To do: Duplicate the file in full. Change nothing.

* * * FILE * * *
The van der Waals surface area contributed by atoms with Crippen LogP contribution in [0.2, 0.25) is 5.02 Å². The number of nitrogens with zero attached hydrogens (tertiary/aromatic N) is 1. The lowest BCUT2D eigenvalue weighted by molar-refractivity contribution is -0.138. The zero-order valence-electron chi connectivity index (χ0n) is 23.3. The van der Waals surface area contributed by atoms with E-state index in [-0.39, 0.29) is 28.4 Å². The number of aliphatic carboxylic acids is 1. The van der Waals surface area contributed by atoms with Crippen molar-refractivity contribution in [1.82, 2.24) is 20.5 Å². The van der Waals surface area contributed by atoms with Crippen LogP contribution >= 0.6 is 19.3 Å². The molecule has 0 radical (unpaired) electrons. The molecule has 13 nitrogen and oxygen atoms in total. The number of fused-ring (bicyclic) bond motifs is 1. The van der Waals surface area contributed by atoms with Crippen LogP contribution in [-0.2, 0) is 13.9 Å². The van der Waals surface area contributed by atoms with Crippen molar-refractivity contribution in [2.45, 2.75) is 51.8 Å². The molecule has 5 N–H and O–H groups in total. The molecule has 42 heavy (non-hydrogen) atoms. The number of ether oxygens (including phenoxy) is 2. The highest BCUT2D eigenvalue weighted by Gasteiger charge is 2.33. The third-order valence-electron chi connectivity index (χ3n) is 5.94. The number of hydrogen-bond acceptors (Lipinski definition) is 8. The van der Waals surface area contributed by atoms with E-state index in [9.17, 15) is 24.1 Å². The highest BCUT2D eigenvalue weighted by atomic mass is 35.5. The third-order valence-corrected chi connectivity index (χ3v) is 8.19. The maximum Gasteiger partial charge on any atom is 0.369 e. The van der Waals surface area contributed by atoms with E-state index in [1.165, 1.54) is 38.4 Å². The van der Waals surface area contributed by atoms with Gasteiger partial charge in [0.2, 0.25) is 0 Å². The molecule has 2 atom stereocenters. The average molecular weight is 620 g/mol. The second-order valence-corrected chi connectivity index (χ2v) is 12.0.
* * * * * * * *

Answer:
The van der Waals surface area contributed by atoms with Crippen LogP contribution in [0.2, 0.25) is 5.02 Å². The number of nitrogens with zero attached hydrogens (tertiary/aromatic N) is 1. The lowest BCUT2D eigenvalue weighted by molar-refractivity contribution is -0.138. The zero-order valence-electron chi connectivity index (χ0n) is 23.3. The van der Waals surface area contributed by atoms with E-state index in [-0.39, 0.29) is 28.4 Å². The number of aliphatic carboxylic acids is 1. The van der Waals surface area contributed by atoms with Crippen molar-refractivity contribution in [1.82, 2.24) is 20.5 Å². The van der Waals surface area contributed by atoms with Crippen LogP contribution >= 0.6 is 19.3 Å². The molecule has 0 radical (unpaired) electrons. The molecule has 13 nitrogen and oxygen atoms in total. The number of fused-ring (bicyclic) bond motifs is 1. The van der Waals surface area contributed by atoms with Crippen LogP contribution in [-0.2, 0) is 13.9 Å². The van der Waals surface area contributed by atoms with Crippen molar-refractivity contribution in [2.45, 2.75) is 51.8 Å². The molecule has 5 N–H and O–H groups in total. The molecule has 42 heavy (non-hydrogen) atoms. The number of ether oxygens (including phenoxy) is 2. The highest BCUT2D eigenvalue weighted by Gasteiger charge is 2.33. The third-order valence-electron chi connectivity index (χ3n) is 5.94. The number of hydrogen-bond acceptors (Lipinski definition) is 8. The van der Waals surface area contributed by atoms with E-state index in [9.17, 15) is 24.1 Å². The highest BCUT2D eigenvalue weighted by atomic mass is 35.5. The third-order valence-corrected chi connectivity index (χ3v) is 8.19. The maximum Gasteiger partial charge on any atom is 0.369 e. The van der Waals surface area contributed by atoms with E-state index in [1.165, 1.54) is 38.4 Å². The van der Waals surface area contributed by atoms with Gasteiger partial charge in [0.2, 0.25) is 0 Å². The molecule has 2 atom stereocenters. The average molecular weight is 620 g/mol. The second-order valence-corrected chi connectivity index (χ2v) is 12.0.